In 2004 research into the molecular systematics of this group, and related species, by Oyama and Baum has confirmed that the genus sensu lato as described by Thompson is monophyletic, provided that one species (A. cyathiferum) is removed to the separate genus Pseudorontium, and the two species of Mohavea (Mohavea confertiflora and M. breviflora) are included. The species list given here follows these conclusions.[2]

This is the broad circumscription that includes the Old World Misopates and New World Sairocarpus. By contrast the narrow circumscription (sensu stricto) confines the genus to the monophyletic Old World perennial species with a diploid chromosome number of 16, distributed in the Mediterranean basin, approximately 25 species. (Tolety 2011), following the phylogenetic analysis of Vargas et al. (2004) suggesting they are a distimct group. Both Misopates and Sairocarpus are accepted names in The Plant List, and many of the New World species now have Sairocarpus as their accepted name, rather than Antirrhinum. It has been proposed that many of the New World Antirrhinum be now considered under Sairocarpus, in the forthcoming Flora of North America.[6]

Infrageneric subdivision[edit]

It is widely agreed that this broad group should be subdivided into three or four subgroups, but the level at which this should be done, and exactly which species should be grouped together, remain unclear. Some authors continue to follow Thompson in using a large genus Antirrhinum, which is then divided into several sections; others treat Thompson's genus as a tribe or subtribe, and divide it into several genera. For a comparison of earlier schemes see Mateu-Andrés and de Paco, Table 1 (2005)[7]

If the broad circumscription is accepted, its three sections as described by Thompson are as follows (two Old World, one New):

  • Section Orontium: two species, also from the Mediterranean. Chromosome number=8. The species in this section, including the section type species Antirrhinum orontium (lesser Snapdragon) are often treated in the genus Misopates.


While Antirrhinum majus is the plant that is usually meant by the term of "snapdragon" if used on its own, many other species in the genus, and in the family Scrophulariaceae more widely, have common names that include the word "snapdragon".



The word "antirrhinum" is derived from αντίρῥῑνόν "antirrhinon" which in turn was derived from Greek anti (αντί), "like," and rhis (ῥίς, ινοϛ), "nose", inus (-ινοϛ), "of" or "pertaining to"; thus, "like a nose", possibly referring to the nose-like capsule in its mature state.[9]

Distribution and habitat[edit]

For a map of the disribution of Old World species, see Figure 2 of Wilson and Hudson (2011).[10]


Snapdragons are often considered as cold-season annual plants and do best in full or partial sun, in well drained soil (although they do require regular watering[11]). They are classified commercially as a range of heights: dwarf (6-8 inches), medium (15-30 inches) and tall (30-48 inches).

They are ecologically diverse, particularly the New World species (Saerorhinum).[2]


The Snapdragon is an important garden plant, widely cultivated from tropical to temperate zones as a bedding, rockery, herbaceous border or container plant. (Tolety 2011) Cultivars have showy white, crimson, or yellow bilabiate flowers (with two lips). It is also important as a model organism in botanical research, and its genome has been studied in detail.

Genetic studies[edit]

Antirrhinum is a genus that has been used from the earliest genetic studies of Gregor Mendel and Charles Darwin and was used as a model by Erwin Baur (Tolety 2011). Together with closely related genera, it has a become model organism for the investigation of the genetic basis of plant development, particularly floral development.[2][10] The genus is a typical example of incomplete dominance by the red allele with the anthocyanin pigment. Any cross between red-flowered and white-flowered snapdragons, give an intermediate and heterozygous phenotype with pink flowers, that carries both the dominant and recessive alleles.[12]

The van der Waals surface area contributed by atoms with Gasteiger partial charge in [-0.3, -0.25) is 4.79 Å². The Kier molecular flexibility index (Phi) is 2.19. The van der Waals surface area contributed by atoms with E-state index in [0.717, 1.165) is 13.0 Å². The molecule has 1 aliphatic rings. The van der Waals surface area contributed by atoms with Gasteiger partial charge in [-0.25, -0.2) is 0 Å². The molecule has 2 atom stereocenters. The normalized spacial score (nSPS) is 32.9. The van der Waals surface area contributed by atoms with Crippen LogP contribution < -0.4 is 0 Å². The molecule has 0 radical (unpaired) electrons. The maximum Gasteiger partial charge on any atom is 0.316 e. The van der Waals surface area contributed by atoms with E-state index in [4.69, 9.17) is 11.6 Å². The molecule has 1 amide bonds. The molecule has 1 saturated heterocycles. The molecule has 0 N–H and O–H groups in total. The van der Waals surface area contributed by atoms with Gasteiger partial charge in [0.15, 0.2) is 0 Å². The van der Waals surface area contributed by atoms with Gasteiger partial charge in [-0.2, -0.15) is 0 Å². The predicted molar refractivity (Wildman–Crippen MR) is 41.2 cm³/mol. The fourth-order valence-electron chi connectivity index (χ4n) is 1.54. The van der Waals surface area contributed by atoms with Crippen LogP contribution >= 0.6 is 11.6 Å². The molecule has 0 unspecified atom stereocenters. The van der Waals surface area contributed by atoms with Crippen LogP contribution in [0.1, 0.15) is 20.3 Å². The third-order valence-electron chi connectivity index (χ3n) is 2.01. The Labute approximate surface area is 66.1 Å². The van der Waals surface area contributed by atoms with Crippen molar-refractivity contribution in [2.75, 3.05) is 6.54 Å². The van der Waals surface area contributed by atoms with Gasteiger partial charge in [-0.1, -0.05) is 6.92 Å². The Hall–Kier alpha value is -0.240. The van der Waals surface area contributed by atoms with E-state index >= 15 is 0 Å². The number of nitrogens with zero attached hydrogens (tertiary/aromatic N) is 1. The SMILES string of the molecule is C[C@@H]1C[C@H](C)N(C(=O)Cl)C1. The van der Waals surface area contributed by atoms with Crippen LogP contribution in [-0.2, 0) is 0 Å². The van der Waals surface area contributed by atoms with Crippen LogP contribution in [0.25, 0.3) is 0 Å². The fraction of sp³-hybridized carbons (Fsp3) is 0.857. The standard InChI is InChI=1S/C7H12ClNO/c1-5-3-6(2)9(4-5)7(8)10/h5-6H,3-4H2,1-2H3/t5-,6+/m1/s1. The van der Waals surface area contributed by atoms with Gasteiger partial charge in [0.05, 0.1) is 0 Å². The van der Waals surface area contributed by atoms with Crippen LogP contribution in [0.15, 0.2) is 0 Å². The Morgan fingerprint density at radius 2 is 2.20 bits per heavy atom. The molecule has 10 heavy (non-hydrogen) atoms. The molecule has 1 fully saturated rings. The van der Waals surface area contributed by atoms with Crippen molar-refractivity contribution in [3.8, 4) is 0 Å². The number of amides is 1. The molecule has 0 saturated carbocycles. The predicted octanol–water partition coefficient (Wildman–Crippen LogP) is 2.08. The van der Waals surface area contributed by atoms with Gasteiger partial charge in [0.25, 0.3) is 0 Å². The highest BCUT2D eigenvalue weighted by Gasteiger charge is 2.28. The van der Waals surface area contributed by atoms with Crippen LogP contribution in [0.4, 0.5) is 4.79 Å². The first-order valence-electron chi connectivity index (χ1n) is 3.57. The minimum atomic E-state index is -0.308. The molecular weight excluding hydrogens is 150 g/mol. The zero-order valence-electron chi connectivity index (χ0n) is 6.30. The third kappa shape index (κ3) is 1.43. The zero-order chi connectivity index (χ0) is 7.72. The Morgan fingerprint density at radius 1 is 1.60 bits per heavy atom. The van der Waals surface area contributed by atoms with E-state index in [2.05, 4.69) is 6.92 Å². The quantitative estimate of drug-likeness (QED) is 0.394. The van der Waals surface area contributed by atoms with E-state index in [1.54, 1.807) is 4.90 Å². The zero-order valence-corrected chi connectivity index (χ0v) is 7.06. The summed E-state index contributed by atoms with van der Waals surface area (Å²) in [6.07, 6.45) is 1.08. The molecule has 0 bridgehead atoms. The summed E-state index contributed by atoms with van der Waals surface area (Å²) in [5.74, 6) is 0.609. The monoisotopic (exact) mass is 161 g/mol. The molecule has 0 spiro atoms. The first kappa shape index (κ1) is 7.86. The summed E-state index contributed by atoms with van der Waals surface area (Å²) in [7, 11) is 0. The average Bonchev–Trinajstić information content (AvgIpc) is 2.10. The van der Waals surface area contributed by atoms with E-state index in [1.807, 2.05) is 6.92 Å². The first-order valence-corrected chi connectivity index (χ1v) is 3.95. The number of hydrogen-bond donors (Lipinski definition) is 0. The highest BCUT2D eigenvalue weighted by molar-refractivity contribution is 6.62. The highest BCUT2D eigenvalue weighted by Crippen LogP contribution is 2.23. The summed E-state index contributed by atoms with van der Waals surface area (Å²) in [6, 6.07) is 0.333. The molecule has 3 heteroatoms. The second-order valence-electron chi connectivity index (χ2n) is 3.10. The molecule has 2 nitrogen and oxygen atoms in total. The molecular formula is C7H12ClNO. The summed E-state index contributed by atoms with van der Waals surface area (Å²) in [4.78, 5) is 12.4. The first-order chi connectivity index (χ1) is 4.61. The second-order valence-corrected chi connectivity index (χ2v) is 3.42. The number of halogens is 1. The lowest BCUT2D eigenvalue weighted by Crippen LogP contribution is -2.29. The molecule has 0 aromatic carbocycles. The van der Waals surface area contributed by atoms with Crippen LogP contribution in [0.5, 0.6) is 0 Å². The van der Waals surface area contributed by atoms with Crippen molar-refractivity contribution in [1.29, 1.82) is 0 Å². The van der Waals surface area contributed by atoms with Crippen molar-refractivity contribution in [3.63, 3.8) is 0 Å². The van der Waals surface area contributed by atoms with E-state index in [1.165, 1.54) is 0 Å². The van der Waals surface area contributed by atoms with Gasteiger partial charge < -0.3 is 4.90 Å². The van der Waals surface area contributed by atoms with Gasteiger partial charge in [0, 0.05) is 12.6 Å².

Several species of Antirrhinum are self-incompatible, meaning that a plant cannot be fertilised by its own pollen.[13] Self-incompatibility in the genus has been studied since the early 1900s.[13] Self-incompatibility in Antirrhinum species is controlled gametophytically and shares many important features with self-incompatibility systems in Rosaceae and Solanaceae.[14]


In addition to growing the plants for cut flowers, the seeds have been used to extract edible oils, particularly in Russia, while the leaves and flowers have been considered to possess antiphlogistic properties and have been used in poultices. A green dye has also been extracted from the flowers. (Tolety 2011)



  1. ^ RHS A-Z encyclopedia of garden plants. United Kingdom: Dorling Kindersley. 2008. p. 1136. ISBN 1405332964. 
  2. ^ a b c d e Oyama, R. K.; Baum, D. A. (2004). "Phylogenetic relationships of North American Antirrhinum (Veronicaceae)". American Journal of Botany 91 (6): 918–925. doi:10.3732/ajb.91.6.918. PMID 21653448. 
  3. ^ USDA: Plants database
  4. ^ The Plant List: Antirrhinum
  5. ^ Thompson, D. M. (1988). Systematics of Antirrhinum (Scrophulariaceae) in the New World. Systematic Botany Monographs 22.
  6. ^ Barringer K. 2013. New combinations in Sairocarpus (Plantaginaceae). Phytoneuron 2013-34: 1–3.
  7. ^ I . Mateu-Andrés and Lorena de Paco. Allozymic Differentiation of the Antirrhinum majus and A. siculum Species Groups. Annals of Botany 95: 465–473, 2005. doi:10.1093/aob/mci055
  8. ^ M. Fernández-Mazuecos, J.L. Blanco-Pastor, and P. Vargas. A Phylogeny of Toadflaxes (Linaria Mill.) Based on Nuclear Internal Transcribed Spacer Sequences: Systematic and Evolutionary Consequences. International Journal of Plant Sciences. 174:pp. 234-249. 2013
  9. ^ "Antirrhinum orontium, Misopates orontium, Small Snapdragon, לוע-ארי קטן". Flowersinisrael.com. Retrieved 2011-07-15. 
  10. ^ a b Yvette Wilson and Andrew Hudson. The evolutionary history of Antirrhinum suggests that ancestral phenotype combinations survived repeated hybridizations. The Plant Journal (2011) 66, 1032–1043. doi:10.1111/j.1365-313X.2011.04563.x
  11. ^ Sunset Garden Plants
  12. ^ Hartl, Daniel L.; Elizabeth W. Jones (2005). Genetics : analysis of genes and genomes (sixth edition). Jones & Bartlett publishers. pp. 3.6 Incomplete Dominance and Epistasis. ISBN 0-7637-1511-5. 
  13. ^ a b Xue, Yongbiao; Rosemary Carpenter; Hugh G. Dickinson; Enrico S. Coen (May 1996). "Origin of allelic diversity in antirrhinum S locus RNases". The Plant Cell (American Society of Plant Physiologists) 8 (5): 805–814. doi:10.2307/3870283. JSTOR 3870283. PMC 161139. PMID 8672882. 
  14. ^ Takayama, Seiji; Akira Isogai (2005). "Self-incompatibility in plants". Annual Review of Plant Biology (Annual Reviews) 56: 467–489. doi:10.1146/annurev.arplant.56.032604.144249. PMID 15862104.